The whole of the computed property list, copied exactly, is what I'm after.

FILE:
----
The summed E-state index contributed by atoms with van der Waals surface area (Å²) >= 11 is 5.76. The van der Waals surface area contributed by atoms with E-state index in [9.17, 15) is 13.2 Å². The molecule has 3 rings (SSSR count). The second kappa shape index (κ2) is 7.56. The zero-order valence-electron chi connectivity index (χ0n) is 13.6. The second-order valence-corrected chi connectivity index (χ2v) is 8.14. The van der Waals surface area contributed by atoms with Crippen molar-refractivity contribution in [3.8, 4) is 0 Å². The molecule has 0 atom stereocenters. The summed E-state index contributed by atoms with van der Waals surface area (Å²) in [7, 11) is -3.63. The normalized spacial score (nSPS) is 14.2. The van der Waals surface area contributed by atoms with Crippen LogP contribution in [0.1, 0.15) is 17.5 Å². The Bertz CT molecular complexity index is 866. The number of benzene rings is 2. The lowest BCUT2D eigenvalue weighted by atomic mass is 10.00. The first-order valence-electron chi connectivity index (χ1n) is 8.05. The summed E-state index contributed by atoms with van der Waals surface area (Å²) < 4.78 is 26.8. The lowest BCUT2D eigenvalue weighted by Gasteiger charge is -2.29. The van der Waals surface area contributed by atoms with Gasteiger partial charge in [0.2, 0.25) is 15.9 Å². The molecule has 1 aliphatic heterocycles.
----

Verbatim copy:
The summed E-state index contributed by atoms with van der Waals surface area (Å²) >= 11 is 5.76. The van der Waals surface area contributed by atoms with E-state index in [9.17, 15) is 13.2 Å². The molecule has 3 rings (SSSR count). The second kappa shape index (κ2) is 7.56. The zero-order valence-electron chi connectivity index (χ0n) is 13.6. The second-order valence-corrected chi connectivity index (χ2v) is 8.14. The van der Waals surface area contributed by atoms with Crippen molar-refractivity contribution in [3.8, 4) is 0 Å². The molecule has 0 atom stereocenters. The summed E-state index contributed by atoms with van der Waals surface area (Å²) in [7, 11) is -3.63. The normalized spacial score (nSPS) is 14.2. The van der Waals surface area contributed by atoms with Crippen LogP contribution in [0.1, 0.15) is 17.5 Å². The Bertz CT molecular complexity index is 866. The number of benzene rings is 2. The lowest BCUT2D eigenvalue weighted by atomic mass is 10.00. The first-order valence-electron chi connectivity index (χ1n) is 8.05. The summed E-state index contributed by atoms with van der Waals surface area (Å²) < 4.78 is 26.8. The lowest BCUT2D eigenvalue weighted by Gasteiger charge is -2.29. The van der Waals surface area contributed by atoms with Gasteiger partial charge in [0.2, 0.25) is 15.9 Å². The molecule has 1 aliphatic heterocycles.